The blatant economic and racial inequity built into this classification system harks back to the days when such segregation and inequity were policy objectives for our State.
To accompany the new school classification system, the NJDOE is creating an infrastructure of 5 to 7 Regional Achievement Centers (RACs). The RACs, which are being partially funded by grants from private foundations, will have authority to take over the management of Priority and Focus schools, completely bypassing duly elected or appointed local school boards and district administrations.
The NJDOE is giving the targeted schools two years to reach arbitrary new achievement levels or face sanctions. It is highly improbable that the targeted schools will achieve the increased standards that the State is requiring, particularly as the State is simultaneously imposing severe funding cuts on these same school districts. Should they fail to achieve the increased standards, these schools will be subject to closure or the imposition of private management, not only without substantial community input, but in direct opposition to the wishes of the primarily low-income Black and Latino host communities.
In fact, this lack of participation or engagement of the host communities is evident in all aspects of the NJDOE’s implementation of the waiver proposal, underscoring NJDOE Commissioner Cerf’s expressed belief that fixing schools “isn’t about consensus and collaboration.” Not only have those residents whose children attend the targeted schools been left out of the planning and decision-making process, but so have the local boards of education, and the district administrations. Moreover NJ’s entire waiver plan was adopted with minimal opportunity for public input, no legislative review and without the required regulatory rule-making process mandated by NJ’s Administrative Procedure Act.
The potential end result of NJDOE’s implementation of the waiver, with its lack of transparency, its punitive attack on high-poverty school districts, and its insidious disenfranchisement of communities of color, is the undermining and possible destruction of urban public education, including the systematic dismantling of any semblance of democratic governance.
We also want to highlight the threat posed by the recent granting of an additional Title I waiver to the NJDOE, which relaxes requirements that federal Title I funding be used for its prescribed purpose of addressing the negative effects of poverty on academic performance. Governor Christie has proposed redirecting some Title I funds among schools without regard to the degree of poverty, an explicit departure from federal Title I requirements. This diversion of funding flies in the face of the Title I program’s objectives and would further hinder our ability to meet the needs of our most vulnerable students.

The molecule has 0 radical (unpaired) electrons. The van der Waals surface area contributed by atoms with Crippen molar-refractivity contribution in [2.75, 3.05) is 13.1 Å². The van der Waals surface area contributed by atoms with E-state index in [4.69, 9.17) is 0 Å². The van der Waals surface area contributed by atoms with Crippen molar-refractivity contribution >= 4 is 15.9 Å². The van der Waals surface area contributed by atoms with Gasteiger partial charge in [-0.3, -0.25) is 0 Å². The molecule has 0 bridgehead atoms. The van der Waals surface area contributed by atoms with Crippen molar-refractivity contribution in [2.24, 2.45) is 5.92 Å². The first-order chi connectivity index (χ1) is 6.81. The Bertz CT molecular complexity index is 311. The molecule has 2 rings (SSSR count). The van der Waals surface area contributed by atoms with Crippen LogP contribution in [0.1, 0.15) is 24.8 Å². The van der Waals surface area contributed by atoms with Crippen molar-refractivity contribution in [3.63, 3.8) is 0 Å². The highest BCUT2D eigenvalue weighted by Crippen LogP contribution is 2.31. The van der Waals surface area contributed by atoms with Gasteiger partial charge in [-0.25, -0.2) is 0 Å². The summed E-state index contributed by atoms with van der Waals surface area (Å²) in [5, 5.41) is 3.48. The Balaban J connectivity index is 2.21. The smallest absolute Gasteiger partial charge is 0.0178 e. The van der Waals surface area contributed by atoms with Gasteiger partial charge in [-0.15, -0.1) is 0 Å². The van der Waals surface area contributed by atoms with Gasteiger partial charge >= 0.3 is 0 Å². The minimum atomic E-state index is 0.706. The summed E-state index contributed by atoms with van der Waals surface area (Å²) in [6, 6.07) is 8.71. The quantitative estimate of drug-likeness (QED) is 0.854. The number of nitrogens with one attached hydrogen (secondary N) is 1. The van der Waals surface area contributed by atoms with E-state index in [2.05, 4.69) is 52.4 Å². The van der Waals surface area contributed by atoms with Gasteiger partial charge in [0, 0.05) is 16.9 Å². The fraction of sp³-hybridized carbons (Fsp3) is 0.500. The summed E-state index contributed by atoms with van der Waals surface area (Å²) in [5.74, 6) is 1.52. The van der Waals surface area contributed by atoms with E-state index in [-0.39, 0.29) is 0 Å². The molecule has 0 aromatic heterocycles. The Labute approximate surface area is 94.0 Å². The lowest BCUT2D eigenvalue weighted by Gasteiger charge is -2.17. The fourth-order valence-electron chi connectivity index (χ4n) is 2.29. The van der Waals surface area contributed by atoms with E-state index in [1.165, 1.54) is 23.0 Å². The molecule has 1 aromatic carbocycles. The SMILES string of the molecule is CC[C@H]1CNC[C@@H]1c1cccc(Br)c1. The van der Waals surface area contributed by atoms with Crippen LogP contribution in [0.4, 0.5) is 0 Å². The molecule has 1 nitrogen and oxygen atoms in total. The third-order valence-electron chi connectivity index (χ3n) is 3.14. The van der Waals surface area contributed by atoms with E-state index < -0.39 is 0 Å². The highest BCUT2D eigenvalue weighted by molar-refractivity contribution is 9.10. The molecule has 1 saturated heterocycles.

We ask that the US Department of Education immediately suspend its No Child Left Behind and Title I waiver provisions in New Jersey until there is a thorough review of the State’s implementation scheme, especially as it pertains to disparate racial and economic impact and lack of community input.
Time is of the essence. The RACs are due to come on-line this fall and the clock has begun ticking for targeted schools in low-income communities of color.
• Reverend Toby Sanders, President, Trenton Board of Education
• Dr. Jonathan Hodges, Member and former President, Paterson Board of Education
• Rosie Grant, Program Director, Paterson Education Fund
• Julia Sass Rubin, Spokesperson, Save Our Schools NJ and Associate Professor of Policy, Rutgers
• Frank Argote-Freyre, President, Latino Action Network
• William Colon, President, The Latino Institute
• Laverne Harvey, President, Camden Education Association
• David Sciarra, Executive Director, Education Law Center
• Deborah Sagner, Sagner Family Foundation
• Junius Williams, Director, Abbott Leadership Institute
• Kathleen Witcher, President, Irvington NAACP
• Phyllis Salowe-Kaye, Executive Director, New Jersey Citizen Action
• Katie Strom, a Founding Member of NJ Teacher Activists Group (NJ TAG)
• Terry Moore, Save Our Schools March, NJ Information Coordinator
• Donna M. Chiera, President, American Federation of Teachers NJ
• Sharon Smith, Parents Unified for Local School Education (PULSE)
• Michelle Fine, Professor of Psychology, City University of New York
• Ras Baraka, Newark Southward Councilman
• Rev. Dr. Ken J. Gordon Jr., President, Southern Burlington County NAACP and Willingboro Councilman
• Leah Owens, Chairperson, Newark Education Workers (NEW) Caucus
• Antoinette Baskerville-Richardson, Chairperson, Newark Public Schools Advisory Board
• Arnold Williams, Founder and Chairperson, League of Black and Latino Voters
• Jose Delgado, Community Activist and former Camden BOE member
• Teresa Vivar, Executive Director, LAZOS America Unida
• Trina Scordo, Executive Director, New Jersey Communities United
• Gordon MacInnes, Former Assistant Commissioner for Abbott Implementation and NJ State Senator
• Donna Jackson, President and Founder, United Parent Network
• Naomi Johnson-Lafleur, President, Trenton Education Association
• Marcia Marley, President, BlueWaveNJ
• Irene Sterling, President, Paterson Education Fund
• Elease Evans, Chairwoman, New Jersey Black Issues Convention
• Geraldine Carroll, President, Great Schools of New Jersey
• Charles Wowkanech, President, New Jersey State AFL-CIO
• Mary G. Bennett, Retired High School Principal, Coalition for Effective Newark Public Schools
• Reverend Darrell L. Armstrong, Founder, Shiloh CDC, Trenton
• Paul Tractenberg, Professor of Law, Rutgers & Co-Director, Institute on Education Law and Policy
• Wilhelmina Holder, President, and Laura Baker, Board Member, Newark Secondary Parents Council
• Willie Rowe, Vice Chair, Coalition for Effective Newark Public Schools
• Edward Barocas, Acting Executive Director, American Civil Liberties Union of New Jersey
• Kevin Walsh, Associate Director, Fair Share Housing Center
• Dierdre Glenn Paul, President, African American Caucus of Montclair State University